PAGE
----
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The end of compulsory education is an exciting time, and iIt's natural to become overwhelmed by everything you have to think about as you open a new chapter in your life.
Choosing your path is challenging in itself, and knowing what and where you will be studying are only two parts of a complex puzzle, especially for kids whose foster time will be coming to an end. The good news is that there are things you can do to help lighten your load and ease some of the stress during the months leading up to your next stage of life.
6 Things to do Before Starting Further Education
Look Into Your Accommodation Options
Once you’ve chosen where you will be studying, you can start looking for student housing. While some universities offer on-campus accommodation, this is not true for all of them. You should contact the university immediately if you need to register for any accommodation through them because the school will assume that you have or are in the process of arranging your own place to stay. You will also find better choices for student housing the earlier you begin your search.
Remember that cities and towns that have a lot of universities, or famous ones, will have fewer, often more expensive housing options, so don’t be tempted to procrastinate on your search as it could mean that you have fewer good options or you might have to pay more for something that doesn’t suit you as much.
Manage Your Finances
Before you head off, you should have a straightforward budget based on how much you can bring in from part-time work and what expenses you expect, to make sure you can live comfortably while you study. Your usual monthly costs, including things like utilities, rent, internet, and club memberships, as well as any one-time needs like school books, should be in this budget.
It would be a good idea to save some money beforehand, from part-time or summer work, in case of emergencies. While students with a valid student ID can also enjoy discounts at major retailers, cafés, diners, movie theatres, galleries, exhibits, concerts, and more both in person and online, it is important that your budget looks at the realistic prices of things so you don’t end up falling short.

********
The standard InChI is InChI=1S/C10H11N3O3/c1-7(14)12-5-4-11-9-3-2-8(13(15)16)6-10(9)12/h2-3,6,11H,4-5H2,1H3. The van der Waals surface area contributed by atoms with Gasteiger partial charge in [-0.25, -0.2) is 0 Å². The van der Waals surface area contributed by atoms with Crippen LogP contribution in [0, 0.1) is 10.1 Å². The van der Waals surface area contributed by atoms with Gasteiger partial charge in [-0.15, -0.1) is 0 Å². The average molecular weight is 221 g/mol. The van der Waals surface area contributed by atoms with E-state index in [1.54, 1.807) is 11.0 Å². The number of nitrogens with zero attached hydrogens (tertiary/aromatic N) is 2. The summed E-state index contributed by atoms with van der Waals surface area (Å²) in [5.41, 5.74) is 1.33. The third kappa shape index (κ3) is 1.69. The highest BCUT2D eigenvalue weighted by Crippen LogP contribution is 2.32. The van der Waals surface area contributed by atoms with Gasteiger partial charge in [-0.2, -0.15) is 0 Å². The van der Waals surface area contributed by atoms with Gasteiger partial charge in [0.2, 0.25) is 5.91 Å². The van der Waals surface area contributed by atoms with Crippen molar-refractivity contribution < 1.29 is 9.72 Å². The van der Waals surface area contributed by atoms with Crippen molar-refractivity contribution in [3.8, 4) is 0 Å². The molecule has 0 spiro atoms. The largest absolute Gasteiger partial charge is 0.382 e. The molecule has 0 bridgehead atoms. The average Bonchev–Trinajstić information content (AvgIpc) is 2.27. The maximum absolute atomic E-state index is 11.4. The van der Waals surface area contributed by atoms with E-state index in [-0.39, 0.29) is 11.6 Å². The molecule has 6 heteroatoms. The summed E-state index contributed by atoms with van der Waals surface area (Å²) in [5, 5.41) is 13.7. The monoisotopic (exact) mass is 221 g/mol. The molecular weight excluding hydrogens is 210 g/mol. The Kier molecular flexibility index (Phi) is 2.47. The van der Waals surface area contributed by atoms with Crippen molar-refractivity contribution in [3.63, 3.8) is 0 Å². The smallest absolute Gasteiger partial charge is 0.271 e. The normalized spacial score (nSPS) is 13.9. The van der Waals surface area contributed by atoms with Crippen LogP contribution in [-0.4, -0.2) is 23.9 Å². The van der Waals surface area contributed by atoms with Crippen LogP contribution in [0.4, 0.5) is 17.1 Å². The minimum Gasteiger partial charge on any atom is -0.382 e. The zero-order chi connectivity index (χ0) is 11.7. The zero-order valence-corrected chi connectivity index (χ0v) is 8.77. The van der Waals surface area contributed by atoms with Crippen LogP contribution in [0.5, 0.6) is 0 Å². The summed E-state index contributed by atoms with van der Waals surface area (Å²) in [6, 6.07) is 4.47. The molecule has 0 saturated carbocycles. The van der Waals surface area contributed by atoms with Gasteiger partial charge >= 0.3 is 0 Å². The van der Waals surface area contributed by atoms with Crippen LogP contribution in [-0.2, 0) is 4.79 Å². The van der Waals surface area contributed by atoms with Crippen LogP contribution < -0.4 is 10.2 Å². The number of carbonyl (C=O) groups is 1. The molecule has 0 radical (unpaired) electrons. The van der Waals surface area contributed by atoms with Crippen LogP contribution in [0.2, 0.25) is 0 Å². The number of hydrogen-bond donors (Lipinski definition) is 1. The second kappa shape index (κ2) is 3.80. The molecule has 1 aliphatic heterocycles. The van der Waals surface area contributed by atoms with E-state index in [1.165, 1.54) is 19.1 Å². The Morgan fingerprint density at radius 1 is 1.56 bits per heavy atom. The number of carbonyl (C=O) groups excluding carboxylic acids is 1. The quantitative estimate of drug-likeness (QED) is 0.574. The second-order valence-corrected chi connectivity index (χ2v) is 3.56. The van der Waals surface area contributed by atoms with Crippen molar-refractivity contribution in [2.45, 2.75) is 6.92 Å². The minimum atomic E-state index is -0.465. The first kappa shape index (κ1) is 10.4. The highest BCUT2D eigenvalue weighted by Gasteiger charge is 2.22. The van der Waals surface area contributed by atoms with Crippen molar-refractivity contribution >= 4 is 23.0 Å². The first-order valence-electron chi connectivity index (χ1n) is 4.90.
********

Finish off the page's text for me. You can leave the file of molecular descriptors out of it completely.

Take Care of Your Health
Eating a nutritious, well-balanced diet is good for your body and your brain. Simply by changing your diet, and developing healthy eating habits, you may feel happier, gain a new perspective, have more stamina, and have a more positive attitude.
The good news is that good nutrition doesn't have to be expensive or dull. While it's better to stay away from unhealthy food, too many sweets, and oily foods, there are still plenty of wonderful, delicious, and nutritious options that can help you look and feel great. And don’t forget to exercise. Exercise can help relieve tension and stress just as successfully as antidepressants while also keeping you fit and your body and mind sharp. You can try joining a club to play a sport you love, which is a fantastic way to have fun, meet people, and stay healthy while you do it.
Plan How You Will Get Around
If you don’t live on campus, you will need to look into the pros and cons of all your transport options for getting around your new city or town.
Do your research ahead of time by looking up the bus timetables and prices of private taxis or e-hailing services in your new area to get a sense of which options would best suit you. Walking is often the cheapest way to get around campus to classes, and around town to get groceries and run errands, but think about getting a bicycle if you need to cover any distance further than a few blocks. Check if your institution has a transportation office that has any specific requirements before you start the new school year so you can avoid any potential issues.
Find Out What Shops and Features Are Nearby
Try to visit the city or town where your new campus is ahead of the new school year to get a feel for the area.
This will let you see what your shopping options are before you arrive in a fluster of nerves and excitement once school starts. You should look at things like how far you will need to travel, and the best ways to get there if your preferred school is far from any shops. After you have moved, make use of your free time until classes begin to find the local library, the closest railway station, stores, and a local doctor, as you never know when that information will come in handy. Your new roommates will most likely need to know this kind of stuff too, so find out if they would like to join you and explore together.
Take Some Time to Learn to Cook
If you are looking to learn how to start cooking, then why not watch a few YouTube videos instead of scrolling through Netflix for something to watch? You'll be astonished by how much knowledge you can learn just by following online tutorials. Have a go at a more challenging dish once you've perfected a few basic ones to prepare for your weekly meals. Tinkering and trying new things in the kitchen is fun and can help make mealtimes better, so if you tasted the meal but didn't really enjoy it, make it again and adjust the ingredients, or the amounts you used, until you’ve made something you will enjoy.
Getting ready to study after school can be a scary time filled with anxiety and stress, especially for foster children who will be leaving their foster homes, often for good. However, with good research and proper preparation, you should be able to enjoy the experience and concentrate on things like making friends and figuring out which classes are your favourite rather than if your budget will be able to stretch far enough to cover your monthly groceries.
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Handbooks & Guides?
Are handy handbooks are designed with you in mind, full of helpful information for both you and your foster family.
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